Frequently Asked Questions
Here you can find some frequently asked questions. For more information call us on 02380 230400 and ask as many questions as you need to. Please also see Foster Care Myths which may already cover some of your queries.
When adults make a decision to become foster carers they also make the decision for their children to become part of a family that fosters. Fostering is a very significant change in anyone’s life, even more so for the children within the family. Children, even within the same family, will often have very different views about the prospect of becoming a family that fosters, so it is imperative that they are listened to and agree with the decision to foster, should you continue.
Sharing their home with a stranger is a huge issue for birth children and yet foster carers’ children often determine how successful placements are. As with all families, there will be arguments and disagreements, however fostering families also have lots of fun, make positive relationships and collect fond memories. Typically, your children’s privacy may be invaded, belongings may be borrowed without permission, they may even feel that they have had less of your attention because you foster. They also have to cope with the uncertainty of fostering; the child that has come to live with them and has become their friend, may suddenly be able to return home. They will almost certainly miss them….even if the foster child had caused them some troubles.
Birth children will often benefit through getting to know children from very different backgrounds, and many will start to appreciate the advantage they have themselves, of a secure and loving family.
They may also learn more patience, tolerance and understanding of others. Fostering involves everyone in the household and relies on working together within the family, with Fair Ways Foster care team and with other professionals to make it a success.
Our advice is to talk to your birth children regularly throughout the application process, and to make a point of having regular ‘family members only’ time to talk and reflect on how being a foster family could affect you all, and how any difficulties that arise might be addressed. As part of the foster carer assessment process, your social worker will talk with your children on their own, which gives them the best opportunity to say what they really think about the idea of fostering. Our social worker will also try to evaluate how realistic their expectations are and how difficult or easily they might adapt to life within a family that fosters.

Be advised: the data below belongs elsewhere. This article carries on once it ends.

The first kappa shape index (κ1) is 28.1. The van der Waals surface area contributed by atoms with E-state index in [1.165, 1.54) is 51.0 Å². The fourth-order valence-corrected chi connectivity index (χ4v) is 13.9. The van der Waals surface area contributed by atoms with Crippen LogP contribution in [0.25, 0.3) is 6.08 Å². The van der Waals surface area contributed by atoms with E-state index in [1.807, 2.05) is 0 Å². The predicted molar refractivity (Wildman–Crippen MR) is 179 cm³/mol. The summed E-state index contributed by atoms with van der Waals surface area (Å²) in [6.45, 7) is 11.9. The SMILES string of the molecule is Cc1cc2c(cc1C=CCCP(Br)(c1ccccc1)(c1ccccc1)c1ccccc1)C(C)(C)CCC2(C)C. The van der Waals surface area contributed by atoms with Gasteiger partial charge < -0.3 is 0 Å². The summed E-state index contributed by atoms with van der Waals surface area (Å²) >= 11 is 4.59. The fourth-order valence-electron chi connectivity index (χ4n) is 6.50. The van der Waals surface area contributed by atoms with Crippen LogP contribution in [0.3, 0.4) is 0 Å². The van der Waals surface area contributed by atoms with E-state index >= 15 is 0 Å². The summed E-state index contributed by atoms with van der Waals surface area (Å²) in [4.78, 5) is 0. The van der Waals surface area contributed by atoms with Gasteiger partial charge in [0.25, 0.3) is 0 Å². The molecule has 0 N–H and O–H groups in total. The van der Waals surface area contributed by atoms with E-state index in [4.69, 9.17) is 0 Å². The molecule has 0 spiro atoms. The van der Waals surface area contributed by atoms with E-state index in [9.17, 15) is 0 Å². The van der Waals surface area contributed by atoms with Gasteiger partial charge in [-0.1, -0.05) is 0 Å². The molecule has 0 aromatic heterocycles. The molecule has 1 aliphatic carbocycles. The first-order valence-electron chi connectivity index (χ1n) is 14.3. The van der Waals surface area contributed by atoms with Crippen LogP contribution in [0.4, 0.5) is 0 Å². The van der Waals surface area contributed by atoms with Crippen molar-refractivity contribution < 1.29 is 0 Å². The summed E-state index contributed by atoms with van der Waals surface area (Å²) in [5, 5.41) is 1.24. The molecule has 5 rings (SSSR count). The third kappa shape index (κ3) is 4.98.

Don’t be surprised if children change from being very keen to foster, to hating it, and then back again. Particularly in the early stages when the expectations of the children come up against the realities of the situation. This is fairly typical and our support staff and social worker will help the carers to help their birth child overcome any difficulties.
If you decide to apply to be a foster carer, birth children will have easy access to the family’s Fair Ways Foster Care Supervising Social Worker as well as contact with other young people who foster.
Birth children support groups provide support and the chance to share their experiences by meeting others in similar situations. You should also bear in mind that many children will not want to tell their parents about their problems with fostering, as to do so might be seen by some as letting their parents down. Please make very real efforts to find out how they are feeling and coping with fostering. Above all, keep open communications to prevent any difficulties becoming major obstacles.
Fairways Foster Care is expert in their field. This expertise derives from two of its Directors being approved foster carers themselves! This unique understanding has allowed us to develop an unparalleled support network for our foster carers and the children/young people they care for. Our passion and hands on knowledge continues right throughout our team which supports our carers from the initial enquiry stage onwards in their challenging role. We have our own foster carers, social workers, therapists, support workers, education staff who support the needs of placed children and foster carers within our ethos of Collective Caring. You get supported 24/7 by staff who know you and your placed child.
We fully appreciates the demanding career choice our carers make and reward them with the highest financial remuneration package in the South UK region. Local Authorities or Health Trusts are ultimately responsible for the wellbeing of all children in public care and we work very closely with them to provide the best possible standard of care.
It is imperative that your whole family living with you, especially your children, if you have any, agree and want to foster. This is vital to successful fostering. Much of this will be fully explored and discussed with your social worker during the initial visits, assessment process and training.